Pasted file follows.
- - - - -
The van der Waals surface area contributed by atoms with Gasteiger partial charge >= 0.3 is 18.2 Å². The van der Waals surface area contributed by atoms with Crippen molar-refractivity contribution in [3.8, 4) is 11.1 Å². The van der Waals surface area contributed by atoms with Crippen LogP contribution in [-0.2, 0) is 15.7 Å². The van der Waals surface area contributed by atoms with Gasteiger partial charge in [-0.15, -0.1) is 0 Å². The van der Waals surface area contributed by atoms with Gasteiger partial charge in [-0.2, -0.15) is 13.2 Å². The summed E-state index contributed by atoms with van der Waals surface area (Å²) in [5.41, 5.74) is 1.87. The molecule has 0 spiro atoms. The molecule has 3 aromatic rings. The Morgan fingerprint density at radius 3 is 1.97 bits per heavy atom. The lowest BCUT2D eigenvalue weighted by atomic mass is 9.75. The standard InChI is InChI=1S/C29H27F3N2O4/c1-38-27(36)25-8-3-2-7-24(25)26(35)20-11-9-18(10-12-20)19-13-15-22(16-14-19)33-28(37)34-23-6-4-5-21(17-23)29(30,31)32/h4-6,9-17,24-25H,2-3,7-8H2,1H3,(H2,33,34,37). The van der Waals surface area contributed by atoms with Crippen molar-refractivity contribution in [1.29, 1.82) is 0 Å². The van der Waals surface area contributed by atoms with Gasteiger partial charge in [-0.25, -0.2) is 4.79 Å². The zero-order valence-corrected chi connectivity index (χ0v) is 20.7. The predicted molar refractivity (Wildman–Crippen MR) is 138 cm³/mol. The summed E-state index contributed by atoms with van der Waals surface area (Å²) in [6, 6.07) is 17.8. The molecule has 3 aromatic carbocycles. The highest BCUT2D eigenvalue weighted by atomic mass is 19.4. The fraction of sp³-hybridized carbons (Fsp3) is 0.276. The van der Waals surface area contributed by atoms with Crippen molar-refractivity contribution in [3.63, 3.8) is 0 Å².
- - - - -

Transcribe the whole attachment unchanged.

The van der Waals surface area contributed by atoms with Gasteiger partial charge >= 0.3 is 18.2 Å². The van der Waals surface area contributed by atoms with Crippen molar-refractivity contribution in [3.8, 4) is 11.1 Å². The van der Waals surface area contributed by atoms with Crippen LogP contribution in [-0.2, 0) is 15.7 Å². The van der Waals surface area contributed by atoms with Gasteiger partial charge in [-0.15, -0.1) is 0 Å². The van der Waals surface area contributed by atoms with Gasteiger partial charge in [-0.2, -0.15) is 13.2 Å². The summed E-state index contributed by atoms with van der Waals surface area (Å²) in [5.41, 5.74) is 1.87. The molecule has 0 spiro atoms. The molecule has 3 aromatic rings. The Morgan fingerprint density at radius 3 is 1.97 bits per heavy atom. The lowest BCUT2D eigenvalue weighted by atomic mass is 9.75. The standard InChI is InChI=1S/C29H27F3N2O4/c1-38-27(36)25-8-3-2-7-24(25)26(35)20-11-9-18(10-12-20)19-13-15-22(16-14-19)33-28(37)34-23-6-4-5-21(17-23)29(30,31)32/h4-6,9-17,24-25H,2-3,7-8H2,1H3,(H2,33,34,37). The van der Waals surface area contributed by atoms with Crippen molar-refractivity contribution in [1.29, 1.82) is 0 Å². The van der Waals surface area contributed by atoms with Gasteiger partial charge in [-0.25, -0.2) is 4.79 Å². The zero-order valence-corrected chi connectivity index (χ0v) is 20.7. The predicted molar refractivity (Wildman–Crippen MR) is 138 cm³/mol. The summed E-state index contributed by atoms with van der Waals surface area (Å²) in [6, 6.07) is 17.8. The molecule has 3 aromatic carbocycles. The highest BCUT2D eigenvalue weighted by atomic mass is 19.4. The fraction of sp³-hybridized carbons (Fsp3) is 0.276. The van der Waals surface area contributed by atoms with Crippen molar-refractivity contribution in [3.63, 3.8) is 0 Å².